So this past weekend, AllThingsD, a tech site owned by the publishers of the Wall Street Journal, posted a report that Apple plans to hold a media event on Tuesday, September 10th. The purpose? Why to introduce a new iPhone of course.
Now I normally do not give a whole lot of credence to speculation about future Apple products or launch events, unless they are actually confirmed by the company. But some media outlets have a better track record than others, and we know that AllThingsD, and WSJ for that matter, have contacts within Apple. So when they publish stories of this sort, you should probably them seriously.
In addition, The Loop’s Jim Dalrymple, who is also well connected, has an uncanny record of getting things of this sort right. In his typical terse fashion, Jim’s response to the story is, “Yep.” You can take his word to the bank, and I fully expect the event to take place as planned, unless something unfortunate occurs. Let’s leave it at that.
Instead, it’s a good time to speculate yet again what Apple might introduce four weeks from the day this commentary is being written.
So it makes sense to conclude the new flagship iPhone will be a 5S. This is in keeping with Apple’s policy of not changing form factors every single year. Yes, the iPhone 5s will be difficult, if not impossible, to tell from an iPhone 5, but there will be load of internal differences. Ranging from a more powerful processor to possibly improved power efficiencies, there’s the possibility of a fingerprint sensor. That makes perfect sense, since Apple did acquire a company, AuthenTec, which developed fingerprint scanners, back in 2012. Apple doesn’t buy technology without the expectation of using it in a future product.
Besides, fingerprint detection makes perfect sense. It’s a simple, secure way to protect your iPhone, and perhaps even an iPad, if the next version includes the same feature. Sure, I can see the conspiracy angle: If Apple is collecting your fingerprints, could someone somehow in authority get ahold of them? But this feature would be used in the same way as a password, for local identification of the device’s owner.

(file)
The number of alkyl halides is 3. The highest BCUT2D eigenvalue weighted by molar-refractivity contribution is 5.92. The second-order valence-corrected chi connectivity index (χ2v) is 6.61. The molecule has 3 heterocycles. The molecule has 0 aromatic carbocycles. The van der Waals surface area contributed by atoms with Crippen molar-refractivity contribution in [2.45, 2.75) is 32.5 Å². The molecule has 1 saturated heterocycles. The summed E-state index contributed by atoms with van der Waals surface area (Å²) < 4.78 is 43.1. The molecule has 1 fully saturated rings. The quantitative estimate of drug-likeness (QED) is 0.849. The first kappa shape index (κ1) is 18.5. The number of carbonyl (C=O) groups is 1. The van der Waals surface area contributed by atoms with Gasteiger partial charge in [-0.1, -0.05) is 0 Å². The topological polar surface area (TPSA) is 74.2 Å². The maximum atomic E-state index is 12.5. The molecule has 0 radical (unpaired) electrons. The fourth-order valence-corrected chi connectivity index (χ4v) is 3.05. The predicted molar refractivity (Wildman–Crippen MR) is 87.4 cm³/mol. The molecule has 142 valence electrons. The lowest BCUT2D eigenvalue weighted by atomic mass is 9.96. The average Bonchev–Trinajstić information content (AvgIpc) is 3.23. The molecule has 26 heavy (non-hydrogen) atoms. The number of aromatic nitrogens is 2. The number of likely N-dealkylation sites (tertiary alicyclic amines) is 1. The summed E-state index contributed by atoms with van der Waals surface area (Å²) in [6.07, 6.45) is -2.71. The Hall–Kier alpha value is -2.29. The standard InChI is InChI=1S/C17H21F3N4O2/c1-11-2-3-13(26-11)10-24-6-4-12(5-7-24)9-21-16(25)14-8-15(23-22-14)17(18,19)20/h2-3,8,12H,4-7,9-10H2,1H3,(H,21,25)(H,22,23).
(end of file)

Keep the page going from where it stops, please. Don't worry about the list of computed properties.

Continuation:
The other expected features are little to shout about. The iPhone 5’s eight megapixel camera will likely be upgraded to 12 megapixels; some suggest 13 megapixels. Certainly that’s enough to capture a superb photo at any reasonable size, and one expects Apple to improve lens quality, the ability to capture a good picture in low light, and the flash system. Some reports cover a twin-LED flash. That, plus software enhancements, may assure that the iPhone remains the number one source of online photos, even compared to any specific Android model.
And then there’s that other rumor about a new entry-level iPhone, referred to, variously, as the iPhone 5c, iPhone 5M or iPhone Lite. Regardless of what you call it, this is said to be a plastic-cased model in multiple colors, sporting somewhat lower specs than the iPhone 5s, and being available without a carrier contract for maybe $200 less, same as today’s iPhone 4.
Now maybe, just maybe, Apple will find a way to make it somewhat more affordable, say with a $350 purchase price. Still expensive, but free with most any carrier contract, and other carriers may offer customers the chance to pay it off over 20 or 24 months. Regardless, this could be the top-selling iPhone if it is marketed heavily, particularly in countries where the the iPhone 5s would be too much of a luxury.
As it stands, Apple is selling older models, with great success, so there’s clearly a healthy demand for something less expensive. As rumors go, this seems to be something in the “it’s a given” category. The real question would be what the final purchase price would be and, for those who care about Apple’s financial fortunes, whether Apple can make an acceptable profit. Let’s assume they will.
It’s also a given that the arrival of a new lineup of iPhones will be accompanied by the release of iOS 7. It does appear, based on published reports, that development of the new mobile OS may be in the final stages, and that it could arrive a few days before the iPhone goes on sale.
But when will that be? Well, if you follow traditional practice, the new iPhones will be available the week after the launch event, on Friday, September 20. iOS 7 will be available for download a few days earlier. Will OS X Mavericks be out at the same time? I suppose it’s possible, since both were released to developers the very same day. But that would depend on whether OS 10.9 is also now in a late development stage, and the rumor sites haven’t mentioned a final candidate release, something close to the final version — at least not yet.
Not to be outdone, Samsung will reportedly introduce yet another Galaxy smartphone a week ahead of Apple’s event. Is anyone surprised?
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